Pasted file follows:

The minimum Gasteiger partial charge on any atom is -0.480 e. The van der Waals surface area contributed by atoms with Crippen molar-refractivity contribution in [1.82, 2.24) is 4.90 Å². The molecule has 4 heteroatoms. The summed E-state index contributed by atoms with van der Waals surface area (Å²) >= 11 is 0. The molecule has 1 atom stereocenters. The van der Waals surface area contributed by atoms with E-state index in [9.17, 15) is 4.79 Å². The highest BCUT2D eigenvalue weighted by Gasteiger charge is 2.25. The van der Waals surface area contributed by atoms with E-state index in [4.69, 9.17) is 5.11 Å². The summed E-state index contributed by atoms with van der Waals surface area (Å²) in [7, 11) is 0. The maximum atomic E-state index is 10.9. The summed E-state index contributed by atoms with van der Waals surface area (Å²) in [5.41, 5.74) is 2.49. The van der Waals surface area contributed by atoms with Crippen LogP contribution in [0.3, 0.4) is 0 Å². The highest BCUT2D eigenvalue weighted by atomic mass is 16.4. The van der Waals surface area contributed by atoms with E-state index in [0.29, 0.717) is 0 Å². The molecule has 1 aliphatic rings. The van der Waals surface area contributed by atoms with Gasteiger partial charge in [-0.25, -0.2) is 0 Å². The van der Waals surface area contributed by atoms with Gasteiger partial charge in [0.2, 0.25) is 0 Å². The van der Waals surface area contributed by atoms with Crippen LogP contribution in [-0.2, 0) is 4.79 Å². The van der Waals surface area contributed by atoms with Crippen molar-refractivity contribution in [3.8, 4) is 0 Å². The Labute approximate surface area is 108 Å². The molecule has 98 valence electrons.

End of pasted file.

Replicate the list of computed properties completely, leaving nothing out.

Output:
The minimum Gasteiger partial charge on any atom is -0.480 e. The van der Waals surface area contributed by atoms with Crippen molar-refractivity contribution in [1.82, 2.24) is 4.90 Å². The molecule has 4 heteroatoms. The summed E-state index contributed by atoms with van der Waals surface area (Å²) >= 11 is 0. The molecule has 1 atom stereocenters. The van der Waals surface area contributed by atoms with E-state index in [9.17, 15) is 4.79 Å². The highest BCUT2D eigenvalue weighted by Gasteiger charge is 2.25. The van der Waals surface area contributed by atoms with E-state index in [4.69, 9.17) is 5.11 Å². The summed E-state index contributed by atoms with van der Waals surface area (Å²) in [7, 11) is 0. The maximum atomic E-state index is 10.9. The summed E-state index contributed by atoms with van der Waals surface area (Å²) in [5.41, 5.74) is 2.49. The van der Waals surface area contributed by atoms with Crippen LogP contribution in [0.3, 0.4) is 0 Å². The highest BCUT2D eigenvalue weighted by atomic mass is 16.4. The van der Waals surface area contributed by atoms with E-state index in [0.29, 0.717) is 0 Å². The molecule has 1 aliphatic rings. The van der Waals surface area contributed by atoms with Gasteiger partial charge in [-0.25, -0.2) is 0 Å². The van der Waals surface area contributed by atoms with Gasteiger partial charge in [0.2, 0.25) is 0 Å². The van der Waals surface area contributed by atoms with Crippen LogP contribution in [-0.2, 0) is 4.79 Å². The van der Waals surface area contributed by atoms with Crippen molar-refractivity contribution in [3.8, 4) is 0 Å². The Labute approximate surface area is 108 Å². The molecule has 98 valence electrons.